I caught hell Monday from the tribal women in court every day for the murder trial of Alva Sonny Reeves and Brandon Pinola. The picture we ran with last week's story was not Alva Reeves. The boys in this newspaper's composition room put up a photo of a man named Danny Alva Reeves thinking it was Sean Alva Reeves, defendant. Apologies for the error, ladies, but no apologies for describing Brandon Pinola as “homeless.” He was described in court as homeless although the tribal women say he lives with his mother and grandmother.
When Judge Ron Brown, looking quite dour, entered the courtroom last week as the trial resumed, no one stood up. “All rise” doesn't seem to apply at the County Courthouse, Ukiah, but at Ten Mile Court in Fort Bragg presided over by The Honorable Jonathan Lehan, “The Great Oz” or “Let 'Em Go Lehan” as he's variously known by the Coast's defendant community, the old customs are observed. In Ukiah, the consequences are more dire, formalities less consequent.
The defendants in the Murder One case — a particularly brutal killing accompanied by sexual implications so sordid they could make a monk out of Larry Flynt — are two Indians, Alva Reeves and Brandon Pinola. Reeves and Pinola are accused of killing a third Indian, Gerald Knight with whom, it seems, Reeves had been romantically involved.
All three men had been drinking. In the context of the Ukiah railroad tracks, drinking usually means drinking to oblivion. But murder came first that day.
There were a good many Indians at the trial, mostly women in smart black suits, but only white people sat on the jury. The lawyers are white, as is Judge Brown. One could say that the more Mendocino County changes the more it stays the same.
One juror, a pastor, had once known defendant Brandon Pinola's mother. The prosecutor, Jill Ravitch, wanted the pastor off the jury. Judge Brown said he'd take the request to remove the man “under advisement.” Having satisfied himself that the relationship of Mrs. Pinola and the pastor was unlikely to interfere with the pastor's objectivity, Brown decided the pastor would remain a juror.
Mom, Karen Pinola, was called to testify. She said her son had come home the night of the murder and gone straight to bed. Shortly thereafter, Alva Reeves showed up at her door, looking for Brandon. She told Alva that Brandon was asleep and Alva left. The next morning the cops came looking for Brandon because Brandon had been seen at the Forest Club bar the night before washing blood off his shoes. Brandon had then hidden the incriminating shoes in a storage shed at his mother's home, and when a detective found them Brandon said the shoes belonged to Alva Reeves. Brandon's mother knew better, and advised her son to admit the shoes were his.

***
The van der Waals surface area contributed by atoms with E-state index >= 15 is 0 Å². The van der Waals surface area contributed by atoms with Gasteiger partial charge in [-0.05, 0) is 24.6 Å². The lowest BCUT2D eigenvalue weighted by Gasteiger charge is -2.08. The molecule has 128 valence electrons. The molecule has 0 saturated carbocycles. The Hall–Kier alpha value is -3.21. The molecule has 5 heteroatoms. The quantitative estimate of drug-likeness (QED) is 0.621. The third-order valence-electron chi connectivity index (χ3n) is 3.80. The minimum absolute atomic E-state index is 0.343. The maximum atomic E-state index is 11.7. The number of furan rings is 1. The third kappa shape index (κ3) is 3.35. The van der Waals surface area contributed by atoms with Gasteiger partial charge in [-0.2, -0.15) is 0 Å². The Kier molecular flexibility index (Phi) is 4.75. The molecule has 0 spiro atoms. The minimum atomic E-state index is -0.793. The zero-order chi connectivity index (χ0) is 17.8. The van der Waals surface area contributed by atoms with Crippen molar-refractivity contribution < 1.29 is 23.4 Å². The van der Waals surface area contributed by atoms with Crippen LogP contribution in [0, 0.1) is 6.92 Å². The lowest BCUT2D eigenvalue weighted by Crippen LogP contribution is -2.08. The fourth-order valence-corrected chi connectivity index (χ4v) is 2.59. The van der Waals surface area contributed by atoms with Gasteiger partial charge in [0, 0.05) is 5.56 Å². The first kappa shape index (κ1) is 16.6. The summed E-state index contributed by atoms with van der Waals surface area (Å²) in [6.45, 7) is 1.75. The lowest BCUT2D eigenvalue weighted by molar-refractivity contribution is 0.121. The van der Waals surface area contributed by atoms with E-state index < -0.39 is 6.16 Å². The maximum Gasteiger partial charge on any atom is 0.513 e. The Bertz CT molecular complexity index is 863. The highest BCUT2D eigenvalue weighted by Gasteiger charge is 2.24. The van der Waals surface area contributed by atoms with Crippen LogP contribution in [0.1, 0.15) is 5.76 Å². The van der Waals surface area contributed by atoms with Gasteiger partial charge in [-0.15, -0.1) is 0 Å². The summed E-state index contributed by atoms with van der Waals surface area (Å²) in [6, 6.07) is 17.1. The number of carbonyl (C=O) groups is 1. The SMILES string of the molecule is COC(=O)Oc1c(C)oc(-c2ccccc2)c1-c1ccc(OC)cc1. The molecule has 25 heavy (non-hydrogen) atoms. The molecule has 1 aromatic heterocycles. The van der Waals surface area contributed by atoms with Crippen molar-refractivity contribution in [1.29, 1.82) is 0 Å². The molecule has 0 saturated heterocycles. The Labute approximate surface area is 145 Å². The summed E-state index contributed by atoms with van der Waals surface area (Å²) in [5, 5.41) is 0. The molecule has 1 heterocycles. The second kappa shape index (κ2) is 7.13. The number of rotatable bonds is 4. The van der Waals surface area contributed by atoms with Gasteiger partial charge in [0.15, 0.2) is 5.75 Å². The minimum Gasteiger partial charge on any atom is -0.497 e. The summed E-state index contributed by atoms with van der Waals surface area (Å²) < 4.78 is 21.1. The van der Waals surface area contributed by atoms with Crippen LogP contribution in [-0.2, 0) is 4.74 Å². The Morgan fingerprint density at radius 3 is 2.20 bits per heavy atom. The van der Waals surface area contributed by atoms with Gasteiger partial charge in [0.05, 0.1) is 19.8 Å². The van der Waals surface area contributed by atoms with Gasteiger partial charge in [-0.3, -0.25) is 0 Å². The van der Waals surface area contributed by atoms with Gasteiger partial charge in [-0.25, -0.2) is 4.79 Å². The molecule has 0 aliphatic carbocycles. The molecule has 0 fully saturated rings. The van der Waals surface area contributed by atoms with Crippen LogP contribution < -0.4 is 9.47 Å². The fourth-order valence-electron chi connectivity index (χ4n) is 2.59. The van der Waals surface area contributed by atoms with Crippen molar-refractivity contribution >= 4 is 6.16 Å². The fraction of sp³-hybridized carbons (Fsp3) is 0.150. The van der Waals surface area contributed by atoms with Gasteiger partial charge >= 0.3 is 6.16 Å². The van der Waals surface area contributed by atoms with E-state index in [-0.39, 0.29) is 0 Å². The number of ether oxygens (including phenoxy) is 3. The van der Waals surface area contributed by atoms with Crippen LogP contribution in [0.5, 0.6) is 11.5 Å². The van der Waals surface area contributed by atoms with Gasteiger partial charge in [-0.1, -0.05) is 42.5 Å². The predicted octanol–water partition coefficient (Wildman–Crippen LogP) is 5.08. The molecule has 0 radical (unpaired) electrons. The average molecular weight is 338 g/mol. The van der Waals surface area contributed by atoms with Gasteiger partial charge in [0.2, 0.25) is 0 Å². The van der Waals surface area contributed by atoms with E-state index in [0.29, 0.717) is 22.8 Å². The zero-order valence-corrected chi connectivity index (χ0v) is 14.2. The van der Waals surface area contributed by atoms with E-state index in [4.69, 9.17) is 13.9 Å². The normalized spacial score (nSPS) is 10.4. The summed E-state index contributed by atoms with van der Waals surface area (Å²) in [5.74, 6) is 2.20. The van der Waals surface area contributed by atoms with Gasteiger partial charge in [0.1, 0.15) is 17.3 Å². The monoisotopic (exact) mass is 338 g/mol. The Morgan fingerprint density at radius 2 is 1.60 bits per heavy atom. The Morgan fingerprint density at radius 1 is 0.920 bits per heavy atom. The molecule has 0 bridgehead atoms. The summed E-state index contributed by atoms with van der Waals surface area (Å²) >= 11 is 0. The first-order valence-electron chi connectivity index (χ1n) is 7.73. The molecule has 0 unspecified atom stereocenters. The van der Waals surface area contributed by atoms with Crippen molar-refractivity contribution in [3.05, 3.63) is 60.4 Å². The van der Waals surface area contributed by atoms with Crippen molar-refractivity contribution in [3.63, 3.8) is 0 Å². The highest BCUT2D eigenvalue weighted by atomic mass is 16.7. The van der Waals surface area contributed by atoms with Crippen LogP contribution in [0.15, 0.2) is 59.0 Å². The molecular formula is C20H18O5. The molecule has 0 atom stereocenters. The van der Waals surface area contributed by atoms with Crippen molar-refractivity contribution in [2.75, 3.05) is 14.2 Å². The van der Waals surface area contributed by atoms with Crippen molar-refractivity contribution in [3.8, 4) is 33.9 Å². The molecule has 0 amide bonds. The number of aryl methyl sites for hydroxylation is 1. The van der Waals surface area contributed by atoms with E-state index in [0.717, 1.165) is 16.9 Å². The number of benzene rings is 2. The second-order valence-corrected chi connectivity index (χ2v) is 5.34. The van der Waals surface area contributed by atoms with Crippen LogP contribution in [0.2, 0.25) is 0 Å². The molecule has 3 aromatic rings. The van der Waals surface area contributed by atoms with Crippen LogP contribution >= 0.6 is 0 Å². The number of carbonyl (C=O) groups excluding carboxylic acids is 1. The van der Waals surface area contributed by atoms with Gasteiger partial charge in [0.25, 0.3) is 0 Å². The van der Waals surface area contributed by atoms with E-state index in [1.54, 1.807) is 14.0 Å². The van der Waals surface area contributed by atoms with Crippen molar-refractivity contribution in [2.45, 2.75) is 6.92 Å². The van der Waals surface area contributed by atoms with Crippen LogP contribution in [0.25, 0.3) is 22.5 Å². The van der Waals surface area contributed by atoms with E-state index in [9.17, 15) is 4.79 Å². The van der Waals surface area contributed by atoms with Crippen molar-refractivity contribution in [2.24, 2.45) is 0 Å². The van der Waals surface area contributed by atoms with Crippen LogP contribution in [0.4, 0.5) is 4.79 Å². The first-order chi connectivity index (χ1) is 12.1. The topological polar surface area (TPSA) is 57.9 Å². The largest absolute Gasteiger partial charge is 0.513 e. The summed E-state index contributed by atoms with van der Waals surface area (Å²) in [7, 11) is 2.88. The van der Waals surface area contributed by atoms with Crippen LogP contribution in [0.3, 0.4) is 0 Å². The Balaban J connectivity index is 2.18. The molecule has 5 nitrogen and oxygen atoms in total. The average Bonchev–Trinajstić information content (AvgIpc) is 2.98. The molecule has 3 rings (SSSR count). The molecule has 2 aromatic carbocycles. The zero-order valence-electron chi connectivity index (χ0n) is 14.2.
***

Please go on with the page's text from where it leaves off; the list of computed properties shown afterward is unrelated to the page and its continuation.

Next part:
Brandon Pinola himself took the stand. A big, open-faced kid still in his early twenties, Brandon was no match for prosecutor Ravitch.
Brandon said he was down at the tracks drinking beer with Alva “Sonny” Reeves and Gerald “Gerry” Knight. He said Sonny and Gerry were arguing.
Brandon's lawyer, Farris Purviance, asked Pinola how he would characterize the argument.
“It was getting violent,” Pinola said.
“Was it still light out?”
“A little bit, Pinola said, “but the sun was down. Then Gerry got up and started putting things in his pack, getting ready to leave. Sonny came up with something in his hand and hit him hard in the face.”
“What did Knight do?”
“He stumbled and fell to the ground, and Sonny kept going at him. Sonny dropped down on him and kept punching him in the face.”
Alva Sonny Reeves, a look of severe disapproval on his face, murderous disapproval perhaps, watched Pinola testify.
“You expected to see a fight, didn't you? Hadn't Reeves told you he was going to kick Knight's ass?”
“Yeah, I did. But not like this. The guy went wacko, man.”
“Did you try to stop it?”
“Yeah, I did. I grabbed his shirt and tried to pull him off, but I dunno, he like threw my arm back, and wouldn't stop.”
“Did you try a second time to stop him?”
“Yeah, I got him in a choke hold, but he threw his elbow and leaned back and made me let go. He's a lot tougher than me; I'm not that big.”
Pinola and Reeves are about the same size, and are both stout.
“Did you do anything else?”
“Did you think you could stop it?”
“What did you do?”
“I started walking away. I didn't want to see any more.”
“Did you go for help?”
“No. I was out on bail and wasn't supposed to be drinking.”
“Where were you going?”
“To the bar.”
“To drink more? Why not go for help?”
“I was scared, man.”
“Did you look back?”